The challenges I encounter as a coach working with managers and leaders are often unseen ‘career derailers’. These seemingly harmless tendencies can subtly but profoundly disrupt your ambition to climb the corporate ladder. In many cases, these derailers are manifestations of deficiencies in critical leadership competencies.
From my client interactions, I’ve identified three common derailers: Trouble with people, a failure to inspire, and a lack of strategic thinking. Recognizing these derailers is the first step towards overcoming them. So, let’s pull back the curtain and look deeper into these roadblocks to success.
Derailer 1: Trouble with People – The Shielded Personal Learner
Picture Peter, a middle manager known for his straightforward communication style. As a result of his steadfast approach, he has lost his professional relationship with Jodie, a key member of the project. This illustrates our first derailer: trouble with people.
Peter’s resistance to change and personal development can stifle the collaborative spirit that is key to organizational success. There could be several reasons for his rigid stance, including a fear of risk-taking, a preference for familiar methods, a desire for perfection, or a perceived lack of time for self-improvement.
Peter’s unwillingness to evolve will likely exacerbate his lack of self-awareness and inability to adapt to changing situations, which are two of the most critical leadership competencies. We should, however, remember that we are all works in progress. If we wish to develop, these competencies can be nurtured over time.
Derailer 2: Failing to Inspire – The Taskmaster Leader
There is also John, an ambitious and energetic manager who has ambitions to become a middle manager. His relentless focus on results often leaves his team overburdened and underappreciated. Our second derailer is a failure to inspire.
John’s tendency to see his team as separate entities rather than a unified whole can aggravate conflicts and dampen team morale. Assigning work and defining responsibilities to individual members is frustrating because he does not bring the team together and resolve issues in a broader context. Whenever possible, he prefers to meet one-on-one.
However, it’s essential to remember that leadership is getting work done through others by inspiring them. John’s one-size-fits-all approach to communication isn’t inspiring, and he should learn how to understand and adapt to the needs of each member. A harmonious and productive workplace can be achieved by balancing task orientation with people-orientation.
Derailer 3: Non-strategic – The Tactical Executor
Lastly, let’s consider Emma, a seasoned senior leader lauded for her impressive sales results. Yet her focus on tactical tasks overshadows her strategic vision, representing our third derailer: non-strategic thinking.
Emma’s reluctance to strategize might stem from discomfort with complex problems, a risk-averse nature, or the belief that the future can’t be foreseen. It is possible that she tends to overuse her action orientation and get things done.
However, as leaders, embracing complexity and uncertainty is part of the package. Besides strategic thinking capabilities, successful leaders have another crucial capability: seamlessly zooming in on details and tactics as well as zooming out to see the bigger picture.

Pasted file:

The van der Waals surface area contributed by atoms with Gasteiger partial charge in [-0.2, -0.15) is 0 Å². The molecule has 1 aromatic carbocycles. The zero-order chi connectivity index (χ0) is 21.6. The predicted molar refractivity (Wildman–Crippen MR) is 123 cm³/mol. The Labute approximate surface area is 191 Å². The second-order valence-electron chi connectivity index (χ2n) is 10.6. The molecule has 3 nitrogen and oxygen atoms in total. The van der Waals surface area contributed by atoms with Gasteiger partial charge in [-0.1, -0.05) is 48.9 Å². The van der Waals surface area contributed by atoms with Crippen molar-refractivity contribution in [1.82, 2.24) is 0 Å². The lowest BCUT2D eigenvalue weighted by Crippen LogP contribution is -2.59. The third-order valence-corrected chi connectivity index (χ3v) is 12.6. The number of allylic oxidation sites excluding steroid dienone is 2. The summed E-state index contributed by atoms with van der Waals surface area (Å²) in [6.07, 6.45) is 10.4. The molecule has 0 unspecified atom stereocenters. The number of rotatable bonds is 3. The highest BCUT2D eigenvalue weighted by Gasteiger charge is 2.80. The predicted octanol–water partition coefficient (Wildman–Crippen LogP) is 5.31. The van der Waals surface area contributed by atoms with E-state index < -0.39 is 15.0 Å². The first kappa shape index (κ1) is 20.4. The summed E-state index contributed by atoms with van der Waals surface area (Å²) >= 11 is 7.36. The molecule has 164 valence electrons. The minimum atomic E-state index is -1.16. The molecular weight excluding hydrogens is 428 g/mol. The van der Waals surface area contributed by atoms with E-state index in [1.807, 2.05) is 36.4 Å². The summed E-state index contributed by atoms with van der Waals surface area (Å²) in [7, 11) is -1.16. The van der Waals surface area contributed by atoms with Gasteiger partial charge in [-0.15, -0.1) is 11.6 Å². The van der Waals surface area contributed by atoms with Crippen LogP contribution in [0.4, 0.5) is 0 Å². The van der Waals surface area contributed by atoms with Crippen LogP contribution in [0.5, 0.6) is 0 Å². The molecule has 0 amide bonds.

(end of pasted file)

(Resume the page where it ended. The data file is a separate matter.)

Navigating Beyond the Derailers: A Compass for Success
1. Champion Lifelong Learning:
Embrace a continuous learning journey with enthusiasm. Regularly seek out professional development opportunities and feedback. Develop your personal learning curriculum, e.g., negotiation skills, conflict management, influencing without authority, etc., and dedicate time to improving interpersonal and managerial skills.
2. Cultivate a Collaborative Spirit:
Reflect on your approach to work: task orientation versus people orientation. Develop a plan to improve your communication skills to create an environment that celebrates teamwork. Practice different aspects of communication, e.g. effective delegation and conflict resolution. Help your team grow, as their success directly contributes to your own.
3. Nurture Strategic Thinking; Learn to Zoom In and Zoom Out:
Cultivate your strategic skills by learning from experienced mentors and attending strategic management seminars. Treat complex problems as opportunities for growth and learn to thrive amidst uncertainty. Observe yourself when you tend to zoom in – getting lost in the details – and practice ways to zoom out to see the bigger picture.
Navigating these derailers and taking proactive measures to circumvent them is vital for maintaining your upward career trajectory. Remember, encountering speed bumps is part and parcel of every professional journey. It’s our response to these challenges that truly shapes our path to success. At times, these speed bumps may hint at the need for a guiding hand, a coach who can illuminate the road ahead. With a nuanced understanding of your professional landscape, a coach can be your partner to identify personalized solutions. Rather than simply navigating around these speed bumps, make them steppingstones for your continued growth and professional success.